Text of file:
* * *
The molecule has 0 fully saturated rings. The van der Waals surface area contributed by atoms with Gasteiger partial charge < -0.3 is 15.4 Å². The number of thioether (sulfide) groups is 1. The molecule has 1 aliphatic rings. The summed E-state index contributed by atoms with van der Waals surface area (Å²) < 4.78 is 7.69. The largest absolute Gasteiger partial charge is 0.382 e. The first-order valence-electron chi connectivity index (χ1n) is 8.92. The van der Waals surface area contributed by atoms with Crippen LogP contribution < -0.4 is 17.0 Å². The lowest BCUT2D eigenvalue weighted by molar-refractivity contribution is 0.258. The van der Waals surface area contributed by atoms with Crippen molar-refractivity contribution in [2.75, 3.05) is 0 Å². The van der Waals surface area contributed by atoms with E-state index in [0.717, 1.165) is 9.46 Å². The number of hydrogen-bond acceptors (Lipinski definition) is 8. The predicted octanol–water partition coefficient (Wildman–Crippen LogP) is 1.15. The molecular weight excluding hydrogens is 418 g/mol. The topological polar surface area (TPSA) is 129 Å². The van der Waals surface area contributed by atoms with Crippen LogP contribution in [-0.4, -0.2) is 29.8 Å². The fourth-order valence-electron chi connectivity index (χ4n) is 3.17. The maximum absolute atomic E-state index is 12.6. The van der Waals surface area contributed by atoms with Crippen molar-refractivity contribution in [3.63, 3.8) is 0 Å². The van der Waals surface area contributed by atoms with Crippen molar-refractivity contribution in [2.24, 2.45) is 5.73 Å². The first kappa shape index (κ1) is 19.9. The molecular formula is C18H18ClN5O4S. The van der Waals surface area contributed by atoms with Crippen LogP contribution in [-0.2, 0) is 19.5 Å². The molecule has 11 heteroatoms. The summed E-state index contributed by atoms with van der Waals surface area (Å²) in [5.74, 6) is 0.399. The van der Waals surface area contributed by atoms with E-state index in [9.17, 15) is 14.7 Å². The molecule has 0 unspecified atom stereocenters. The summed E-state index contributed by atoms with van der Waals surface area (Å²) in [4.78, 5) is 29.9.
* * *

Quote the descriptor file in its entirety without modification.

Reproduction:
The molecule has 0 fully saturated rings. The van der Waals surface area contributed by atoms with Gasteiger partial charge < -0.3 is 15.4 Å². The number of thioether (sulfide) groups is 1. The molecule has 1 aliphatic rings. The summed E-state index contributed by atoms with van der Waals surface area (Å²) < 4.78 is 7.69. The largest absolute Gasteiger partial charge is 0.382 e. The first-order valence-electron chi connectivity index (χ1n) is 8.92. The van der Waals surface area contributed by atoms with Crippen LogP contribution < -0.4 is 17.0 Å². The lowest BCUT2D eigenvalue weighted by molar-refractivity contribution is 0.258. The van der Waals surface area contributed by atoms with Crippen molar-refractivity contribution in [2.75, 3.05) is 0 Å². The van der Waals surface area contributed by atoms with E-state index in [0.717, 1.165) is 9.46 Å². The number of hydrogen-bond acceptors (Lipinski definition) is 8. The predicted octanol–water partition coefficient (Wildman–Crippen LogP) is 1.15. The molecular weight excluding hydrogens is 418 g/mol. The topological polar surface area (TPSA) is 129 Å². The van der Waals surface area contributed by atoms with Crippen LogP contribution in [-0.4, -0.2) is 29.8 Å². The fourth-order valence-electron chi connectivity index (χ4n) is 3.17. The maximum absolute atomic E-state index is 12.6. The van der Waals surface area contributed by atoms with Crippen molar-refractivity contribution in [3.63, 3.8) is 0 Å². The van der Waals surface area contributed by atoms with Crippen molar-refractivity contribution in [2.24, 2.45) is 5.73 Å². The first kappa shape index (κ1) is 19.9. The molecular formula is C18H18ClN5O4S. The van der Waals surface area contributed by atoms with Crippen LogP contribution in [-0.2, 0) is 19.5 Å². The molecule has 11 heteroatoms. The summed E-state index contributed by atoms with van der Waals surface area (Å²) in [5.74, 6) is 0.399. The van der Waals surface area contributed by atoms with E-state index in [9.17, 15) is 14.7 Å². The molecule has 0 unspecified atom stereocenters. The summed E-state index contributed by atoms with van der Waals surface area (Å²) in [4.78, 5) is 29.9.